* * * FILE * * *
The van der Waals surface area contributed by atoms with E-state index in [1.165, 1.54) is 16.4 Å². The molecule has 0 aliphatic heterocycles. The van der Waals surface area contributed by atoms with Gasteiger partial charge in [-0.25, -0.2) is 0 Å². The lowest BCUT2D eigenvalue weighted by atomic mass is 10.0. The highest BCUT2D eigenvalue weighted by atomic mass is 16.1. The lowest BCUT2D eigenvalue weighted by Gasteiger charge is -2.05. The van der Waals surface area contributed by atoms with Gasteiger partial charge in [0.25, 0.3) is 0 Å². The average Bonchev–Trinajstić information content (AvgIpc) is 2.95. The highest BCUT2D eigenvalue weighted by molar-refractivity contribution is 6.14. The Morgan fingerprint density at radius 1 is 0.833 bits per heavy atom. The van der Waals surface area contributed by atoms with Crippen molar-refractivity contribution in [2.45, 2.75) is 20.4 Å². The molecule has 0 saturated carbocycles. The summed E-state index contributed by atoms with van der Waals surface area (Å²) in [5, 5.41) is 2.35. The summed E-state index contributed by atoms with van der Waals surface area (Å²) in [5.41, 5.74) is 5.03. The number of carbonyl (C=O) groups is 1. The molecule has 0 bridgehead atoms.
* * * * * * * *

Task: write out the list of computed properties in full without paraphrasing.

The van der Waals surface area contributed by atoms with E-state index in [1.165, 1.54) is 16.4 Å². The molecule has 0 aliphatic heterocycles. The van der Waals surface area contributed by atoms with Gasteiger partial charge in [-0.25, -0.2) is 0 Å². The lowest BCUT2D eigenvalue weighted by atomic mass is 10.0. The highest BCUT2D eigenvalue weighted by atomic mass is 16.1. The lowest BCUT2D eigenvalue weighted by Gasteiger charge is -2.05. The van der Waals surface area contributed by atoms with Gasteiger partial charge in [0.25, 0.3) is 0 Å². The average Bonchev–Trinajstić information content (AvgIpc) is 2.95. The highest BCUT2D eigenvalue weighted by molar-refractivity contribution is 6.14. The Morgan fingerprint density at radius 1 is 0.833 bits per heavy atom. The van der Waals surface area contributed by atoms with Crippen molar-refractivity contribution in [2.45, 2.75) is 20.4 Å². The molecule has 0 saturated carbocycles. The summed E-state index contributed by atoms with van der Waals surface area (Å²) in [5, 5.41) is 2.35. The summed E-state index contributed by atoms with van der Waals surface area (Å²) in [5.41, 5.74) is 5.03. The number of carbonyl (C=O) groups is 1. The molecule has 0 bridgehead atoms.